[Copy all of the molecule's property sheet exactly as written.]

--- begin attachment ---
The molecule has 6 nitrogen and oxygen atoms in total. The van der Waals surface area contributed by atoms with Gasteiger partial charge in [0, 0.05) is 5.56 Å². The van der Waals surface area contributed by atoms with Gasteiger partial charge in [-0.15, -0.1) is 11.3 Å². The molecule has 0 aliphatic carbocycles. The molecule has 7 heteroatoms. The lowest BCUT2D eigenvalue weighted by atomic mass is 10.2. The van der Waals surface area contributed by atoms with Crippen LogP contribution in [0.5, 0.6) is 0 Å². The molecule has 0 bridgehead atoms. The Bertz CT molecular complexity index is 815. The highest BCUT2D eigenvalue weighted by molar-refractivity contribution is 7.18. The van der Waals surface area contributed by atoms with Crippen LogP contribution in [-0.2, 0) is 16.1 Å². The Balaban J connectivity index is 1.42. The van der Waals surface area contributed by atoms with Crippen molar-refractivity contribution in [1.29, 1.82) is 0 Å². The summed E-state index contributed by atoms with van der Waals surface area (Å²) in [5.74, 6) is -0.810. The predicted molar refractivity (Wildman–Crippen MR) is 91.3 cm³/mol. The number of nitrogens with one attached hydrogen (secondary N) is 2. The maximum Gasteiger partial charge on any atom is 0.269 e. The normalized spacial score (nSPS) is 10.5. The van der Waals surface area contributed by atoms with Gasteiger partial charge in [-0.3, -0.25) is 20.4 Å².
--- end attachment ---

The molecule has 6 nitrogen and oxygen atoms in total. The van der Waals surface area contributed by atoms with Gasteiger partial charge in [0, 0.05) is 5.56 Å². The van der Waals surface area contributed by atoms with Gasteiger partial charge in [-0.15, -0.1) is 11.3 Å². The molecule has 0 aliphatic carbocycles. The molecule has 7 heteroatoms. The lowest BCUT2D eigenvalue weighted by atomic mass is 10.2. The van der Waals surface area contributed by atoms with Crippen LogP contribution in [0.5, 0.6) is 0 Å². The molecule has 0 bridgehead atoms. The Bertz CT molecular complexity index is 815. The highest BCUT2D eigenvalue weighted by molar-refractivity contribution is 7.18. The van der Waals surface area contributed by atoms with Crippen LogP contribution in [-0.2, 0) is 16.1 Å². The Balaban J connectivity index is 1.42. The van der Waals surface area contributed by atoms with Crippen molar-refractivity contribution in [1.29, 1.82) is 0 Å². The summed E-state index contributed by atoms with van der Waals surface area (Å²) in [5.74, 6) is -0.810. The predicted molar refractivity (Wildman–Crippen MR) is 91.3 cm³/mol. The number of nitrogens with one attached hydrogen (secondary N) is 2. The maximum Gasteiger partial charge on any atom is 0.269 e. The normalized spacial score (nSPS) is 10.5. The van der Waals surface area contributed by atoms with Gasteiger partial charge in [-0.3, -0.25) is 20.4 Å².